Make time to train staff daily
24 FEBRUARY 2015 7:12 AM
Doing so reinforces the core principles of hospitality and service excellence.
Most hotel managers I speak with seem to always have it on their mental to-do list to conduct training when time allows. The problem is with our over-stuffed agenda these days there never seems to be an ideal time. Some wait for the “slow season,” which is ironic because the behaviors and techniques the training focuses on are needed most during periods of peak demand. Then when slow season does come around, people take vacation or we are required to cut hours to stay within budget formulas.
The best hospitality industry managers know that the ideal day for training is right now. They know that in the real world training needs to take in some form every shift, every day. Sure, it is nice when you can carve out time for a half-day workshop or to find the budget to bring in an outside trainer. Yet, much can be accomplished even in a minimal time frame.
Here are some suggestions:
- Select a training topic of the week or month. For ideas, look to the standards you have in place from your brand or from a hotel rating service such as Forbes or AAA. Or look to the standards from your guest surveys.
- Rotate the training theme so that all key standards are reinforced over time.
- If you (or someone on the team) has a creative flair, have them make up posters and displays on the theme of the month. Or use programs such as Microsoft Publisher, Powerpoint or even Word to create visual aids.
- Make sure supervisors and shift managers reinforce the standard in the workplace. When they observe the standards being used, they should provide positive reinforcement after a guest steps away. If not used they should treat it as a “coachable moment” to remind the colleague to use it next time.
- Have executive level managers quiz the frontline colleagues on the details of the current standard of focus, to provide on-the-spot demonstration or explanation. They can then reward them with small prizes such as lottery tickets or gift cards.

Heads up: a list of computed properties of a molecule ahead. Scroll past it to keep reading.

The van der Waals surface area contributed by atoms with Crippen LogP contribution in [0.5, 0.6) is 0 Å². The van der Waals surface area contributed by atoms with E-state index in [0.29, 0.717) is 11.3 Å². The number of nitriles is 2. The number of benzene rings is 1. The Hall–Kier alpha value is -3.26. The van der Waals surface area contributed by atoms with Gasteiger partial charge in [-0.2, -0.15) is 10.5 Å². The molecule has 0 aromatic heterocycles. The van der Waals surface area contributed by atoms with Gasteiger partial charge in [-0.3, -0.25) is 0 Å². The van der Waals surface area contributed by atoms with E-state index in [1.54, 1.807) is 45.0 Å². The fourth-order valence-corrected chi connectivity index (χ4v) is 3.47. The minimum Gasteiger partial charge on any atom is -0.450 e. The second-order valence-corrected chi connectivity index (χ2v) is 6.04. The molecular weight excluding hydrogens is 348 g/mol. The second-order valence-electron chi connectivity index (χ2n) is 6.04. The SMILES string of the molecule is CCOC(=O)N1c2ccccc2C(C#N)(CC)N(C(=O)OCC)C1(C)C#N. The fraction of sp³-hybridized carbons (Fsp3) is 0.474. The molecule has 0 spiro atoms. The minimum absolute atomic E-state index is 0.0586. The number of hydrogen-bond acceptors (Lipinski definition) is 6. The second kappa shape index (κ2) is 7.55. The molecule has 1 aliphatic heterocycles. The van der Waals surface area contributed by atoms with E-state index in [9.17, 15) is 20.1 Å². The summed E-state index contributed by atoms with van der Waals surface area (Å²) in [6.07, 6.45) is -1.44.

- Use smartphones to film funny skits of good/bad examples of the standard being used. Showing the bad examples makes it fun but also reinforces that there is in fact a right and wrong way of doing things.
Beyond reinforcing the standard of the week or month, here are other training ideas:
- Have colleagues create a special email account and form an Instagram group. Via this email list, share an article of the week on customer service then ask the colleagues to read it and share their comments about what they got out of it on Instagram.
- Use the same special email list to share links to funny (yet insightful) commercials such as can be found on YouTube. Or show these at pre-shift lineup meetings.
- Find other interesting postings on YouTube such as the United Breaks Guitars music video and corresponding postings about this incident, which provide great insight into how bad customer service can become negative public relations in today’s world of social media.
- Search YouTube for words such as “funny customer service” and “bad customer service” for other interesting videos that can be used as case studies.
- Ask participants to watch movies about travel and then to discuss what can be learned about guests’ expectations. One great example is the Chevy Chase Vacation series (although the first one does have some R-rated scenes, it is especially insightful as an example of the high and often unrealistic expectations guests have for their vacation time.)
- Using these resources, create trivia contests for your staff to test their knowledge of frequently asked questions about the hotel and the area that they should be able to answer as well as questions about information they should be able to pro-actively volunteer as recommendations.
By making time to train daily, you will continue to reinforce the core principles of hospitality and guest service excellence. Along the way you will be fostering a culture of continuous development that most employees will appreciate and find rewarding.
Doug Kennedy is President of the Kennedy Training Network, Inc. a leading provider of customized training programs and telephone mystery shopping services for the lodging and hospitality industry. Doug continues to be a fixture on the industry’s conference circuit for hotel companies, brands and associations, as he been for over two decades. Since 1996, Doug’s monthly hotel industry training articles have been published worldwide, making him one of the most widely read hotel industry training writers. Visit KTN at www.kennedytrainingnetwork.com or email him directly.
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